The huge field of Republican presidential contenders is helping Donald TrumpDonald TrumpFormer Sen. Heller to run for Nevada governor Overnight Defense & National Security — Milley becomes lightning rod Joint Chiefs Chairman Milley becomes lightning rod on right MORE maintain a big lead in the race for the GOP presidential nomination — and Trump's position makes it less likely candidates will drop out, Republicans say.
Buoyed by super-PACs, many presidential candidates have more money than in previous cycles to handle long campaigns. A single "sugar-daddy" donor can keep a struggling campaign afloat.
Many of the candidates also believe that Trump — who enjoys a double-digit lead over the 16 other big names in the race — will falter, and that they need to stay in the race to be his successor.
“As long as Trump is in the race, most of these candidates won’t see any reason to get out,” said Republican strategist Ford O’Connell.
Many Republicans still believe Trump will not become the party's nominee. They argue that he’s benefitting from a media frenzy, and that large swaths of the conservative electorate would never even consider voting for him.
Furthermore, Republicans say Trump’s past support for liberal causes, and his penchant for controversial remarks, will ultimately sink him.
That line of thinking could keep many of the GOP contenders hanging around, seeking to peel voters from Trump’s substantial base of support in the case that he implodes.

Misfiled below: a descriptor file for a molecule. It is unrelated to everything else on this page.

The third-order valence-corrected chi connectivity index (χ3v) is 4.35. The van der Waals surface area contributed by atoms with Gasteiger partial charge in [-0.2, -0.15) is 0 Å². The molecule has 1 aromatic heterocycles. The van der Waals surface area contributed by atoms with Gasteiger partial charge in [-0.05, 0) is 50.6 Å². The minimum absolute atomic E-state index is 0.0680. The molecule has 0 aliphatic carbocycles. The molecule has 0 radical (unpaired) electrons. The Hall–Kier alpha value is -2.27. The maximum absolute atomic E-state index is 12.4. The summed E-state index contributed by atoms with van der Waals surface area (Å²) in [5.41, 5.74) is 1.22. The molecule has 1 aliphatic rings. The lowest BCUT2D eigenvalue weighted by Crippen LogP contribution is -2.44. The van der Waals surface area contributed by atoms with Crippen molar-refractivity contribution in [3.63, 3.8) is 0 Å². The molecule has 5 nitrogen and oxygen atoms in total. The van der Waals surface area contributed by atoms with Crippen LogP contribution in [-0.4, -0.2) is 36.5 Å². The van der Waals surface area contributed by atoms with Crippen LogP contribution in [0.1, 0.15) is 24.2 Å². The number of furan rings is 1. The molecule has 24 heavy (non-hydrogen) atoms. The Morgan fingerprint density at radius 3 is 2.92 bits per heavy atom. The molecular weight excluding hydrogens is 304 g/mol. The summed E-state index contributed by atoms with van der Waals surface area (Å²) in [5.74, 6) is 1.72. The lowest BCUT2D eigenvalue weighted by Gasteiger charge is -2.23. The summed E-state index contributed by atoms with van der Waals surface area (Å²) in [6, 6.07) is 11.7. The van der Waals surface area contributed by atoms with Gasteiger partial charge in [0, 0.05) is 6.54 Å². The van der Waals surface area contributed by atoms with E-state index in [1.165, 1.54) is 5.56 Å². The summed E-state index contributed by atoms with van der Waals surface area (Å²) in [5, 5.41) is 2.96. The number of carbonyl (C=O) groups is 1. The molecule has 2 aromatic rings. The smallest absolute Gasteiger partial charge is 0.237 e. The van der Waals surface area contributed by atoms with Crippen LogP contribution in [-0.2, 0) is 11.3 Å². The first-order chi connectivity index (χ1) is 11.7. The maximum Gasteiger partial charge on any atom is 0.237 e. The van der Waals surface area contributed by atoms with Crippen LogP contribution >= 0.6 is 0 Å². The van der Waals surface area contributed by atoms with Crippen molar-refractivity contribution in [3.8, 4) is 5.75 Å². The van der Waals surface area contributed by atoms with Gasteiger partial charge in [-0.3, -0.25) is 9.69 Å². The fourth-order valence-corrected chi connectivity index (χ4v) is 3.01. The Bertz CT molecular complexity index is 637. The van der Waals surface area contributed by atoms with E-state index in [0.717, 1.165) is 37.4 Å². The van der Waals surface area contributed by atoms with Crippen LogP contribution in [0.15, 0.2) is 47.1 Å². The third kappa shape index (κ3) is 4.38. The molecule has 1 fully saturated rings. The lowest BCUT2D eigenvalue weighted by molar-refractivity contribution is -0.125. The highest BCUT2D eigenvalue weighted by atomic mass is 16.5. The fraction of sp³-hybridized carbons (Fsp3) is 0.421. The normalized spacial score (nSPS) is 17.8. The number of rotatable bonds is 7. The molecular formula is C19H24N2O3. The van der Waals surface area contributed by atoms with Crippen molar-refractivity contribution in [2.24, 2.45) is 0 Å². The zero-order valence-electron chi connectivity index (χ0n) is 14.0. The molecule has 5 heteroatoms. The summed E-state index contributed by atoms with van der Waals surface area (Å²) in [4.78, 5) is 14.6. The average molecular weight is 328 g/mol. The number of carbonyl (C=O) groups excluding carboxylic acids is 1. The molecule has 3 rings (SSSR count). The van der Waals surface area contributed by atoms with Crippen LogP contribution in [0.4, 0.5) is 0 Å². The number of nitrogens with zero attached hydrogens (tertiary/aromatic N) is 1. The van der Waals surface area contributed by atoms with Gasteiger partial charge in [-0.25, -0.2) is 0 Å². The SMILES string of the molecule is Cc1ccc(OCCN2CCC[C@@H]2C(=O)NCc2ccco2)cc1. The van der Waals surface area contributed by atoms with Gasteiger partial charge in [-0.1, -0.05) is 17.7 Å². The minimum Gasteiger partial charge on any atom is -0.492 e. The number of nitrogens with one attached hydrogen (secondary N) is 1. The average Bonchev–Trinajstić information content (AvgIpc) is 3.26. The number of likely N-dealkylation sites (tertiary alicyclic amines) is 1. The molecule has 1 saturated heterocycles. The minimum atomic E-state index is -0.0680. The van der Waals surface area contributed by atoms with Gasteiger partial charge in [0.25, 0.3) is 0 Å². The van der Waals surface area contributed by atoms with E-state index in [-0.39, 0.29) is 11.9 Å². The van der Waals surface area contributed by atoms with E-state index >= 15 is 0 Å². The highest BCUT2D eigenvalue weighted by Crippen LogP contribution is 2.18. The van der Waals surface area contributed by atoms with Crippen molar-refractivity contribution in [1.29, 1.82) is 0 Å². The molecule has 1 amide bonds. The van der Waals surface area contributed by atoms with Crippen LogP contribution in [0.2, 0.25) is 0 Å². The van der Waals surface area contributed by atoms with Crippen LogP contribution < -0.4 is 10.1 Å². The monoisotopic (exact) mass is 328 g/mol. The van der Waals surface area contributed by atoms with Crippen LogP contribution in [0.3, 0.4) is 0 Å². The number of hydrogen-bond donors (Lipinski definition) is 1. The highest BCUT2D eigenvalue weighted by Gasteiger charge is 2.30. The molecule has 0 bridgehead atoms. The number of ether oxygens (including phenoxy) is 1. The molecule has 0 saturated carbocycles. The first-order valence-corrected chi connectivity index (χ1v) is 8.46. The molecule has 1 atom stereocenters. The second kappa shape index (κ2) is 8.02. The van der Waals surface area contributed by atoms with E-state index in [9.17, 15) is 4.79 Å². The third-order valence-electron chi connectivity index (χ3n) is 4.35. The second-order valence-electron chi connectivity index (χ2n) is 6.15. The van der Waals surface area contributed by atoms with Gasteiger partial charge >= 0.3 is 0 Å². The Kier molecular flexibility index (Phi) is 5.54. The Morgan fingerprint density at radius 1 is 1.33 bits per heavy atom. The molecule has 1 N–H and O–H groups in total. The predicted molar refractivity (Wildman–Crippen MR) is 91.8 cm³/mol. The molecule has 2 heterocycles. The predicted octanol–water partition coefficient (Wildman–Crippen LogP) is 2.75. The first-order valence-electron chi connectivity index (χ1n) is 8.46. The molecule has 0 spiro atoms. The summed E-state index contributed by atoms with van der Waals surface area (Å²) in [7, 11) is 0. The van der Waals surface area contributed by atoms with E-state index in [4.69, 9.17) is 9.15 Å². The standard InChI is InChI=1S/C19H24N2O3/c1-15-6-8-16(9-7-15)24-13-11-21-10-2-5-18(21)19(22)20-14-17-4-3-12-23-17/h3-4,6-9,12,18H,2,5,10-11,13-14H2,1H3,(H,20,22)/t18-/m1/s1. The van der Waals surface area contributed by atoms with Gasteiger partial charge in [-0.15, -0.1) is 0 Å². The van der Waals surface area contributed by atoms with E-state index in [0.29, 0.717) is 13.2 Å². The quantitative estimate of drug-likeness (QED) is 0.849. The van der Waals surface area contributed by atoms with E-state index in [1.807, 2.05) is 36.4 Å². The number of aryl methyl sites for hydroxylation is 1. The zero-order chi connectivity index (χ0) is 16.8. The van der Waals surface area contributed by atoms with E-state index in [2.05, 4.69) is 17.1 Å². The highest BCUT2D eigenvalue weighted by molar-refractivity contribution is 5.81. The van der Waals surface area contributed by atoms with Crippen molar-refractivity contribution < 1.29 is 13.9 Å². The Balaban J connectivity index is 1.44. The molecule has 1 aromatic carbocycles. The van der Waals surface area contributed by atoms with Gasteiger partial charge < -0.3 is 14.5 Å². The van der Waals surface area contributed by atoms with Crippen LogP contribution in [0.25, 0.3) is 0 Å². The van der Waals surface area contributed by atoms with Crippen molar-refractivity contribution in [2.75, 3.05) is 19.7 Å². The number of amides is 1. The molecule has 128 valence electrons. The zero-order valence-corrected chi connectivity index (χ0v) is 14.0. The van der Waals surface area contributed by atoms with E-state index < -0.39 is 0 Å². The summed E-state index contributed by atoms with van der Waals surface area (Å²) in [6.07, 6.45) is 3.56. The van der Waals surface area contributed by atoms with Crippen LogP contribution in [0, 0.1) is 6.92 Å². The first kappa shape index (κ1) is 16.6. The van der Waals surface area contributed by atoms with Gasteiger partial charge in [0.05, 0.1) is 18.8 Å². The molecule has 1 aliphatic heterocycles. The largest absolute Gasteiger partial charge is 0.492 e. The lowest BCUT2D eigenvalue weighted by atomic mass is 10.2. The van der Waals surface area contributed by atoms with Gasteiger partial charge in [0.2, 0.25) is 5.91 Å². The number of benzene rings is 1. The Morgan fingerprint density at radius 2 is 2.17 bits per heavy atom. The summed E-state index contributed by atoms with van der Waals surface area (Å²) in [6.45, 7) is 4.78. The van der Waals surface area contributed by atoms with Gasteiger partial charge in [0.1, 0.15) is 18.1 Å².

However, Republicans say Trump will continue to benefit from having more than a dozen candidates splitting the vote behind him.
“It’s definitely a net plus for Trump that the field remains so large,” said Matt Mackowiak, a GOP strategist. “Support for the other candidates is completely fractured right now.”
Some in the party hope the field will winnow, potentially paving the way for a handful of what insiders have deemed “more electable” candidates to consolidate support and cut into Trump's lead.
Political watchers expect a few bottom-dwellers will exit the race before the end of the year, but say there could still be a dozen candidates running deep into next March, when the debates finally wrap up and the contests turn from awarding delegates proportionally to winner-takes-all.
And with huge sums of money flowing into super-PACs, the candidates will have the financial means to stick around.
“In the past you’d get out because you run out of money. That’s changed,” O’Connell said. “Now you just need a small strike force of five or 10 people and enough money to book a coach ticket on Southwest. You can sit back and rely on the super-PAC to land the haymaker.”
Trump has rocketed to the top of the polls nationally, in the early-voting states and increasingly on the home turfs of other top contenders in states like Florida and Texas.
He has led the field in national polls, according to the RealClearPolitics average, for more than a month now, and been above the 20 percent mark since late July, when he has largely led the field by double digits.
If Trump can maintain the floor of support he has consolidated heading into the early-state primaries and caucuses, and if low-polling candidates stick around on the strength of their supporting super-PACs, the businessman and reality TV star will be in good shape once voting starts in Iowa on Feb. 1.
“When you’ve got this many candidates in the field, all you need is 20 percent to lead the way,” said David Winston, a Republican pollster and veteran of Newt Gingrich’s 2012 campaign.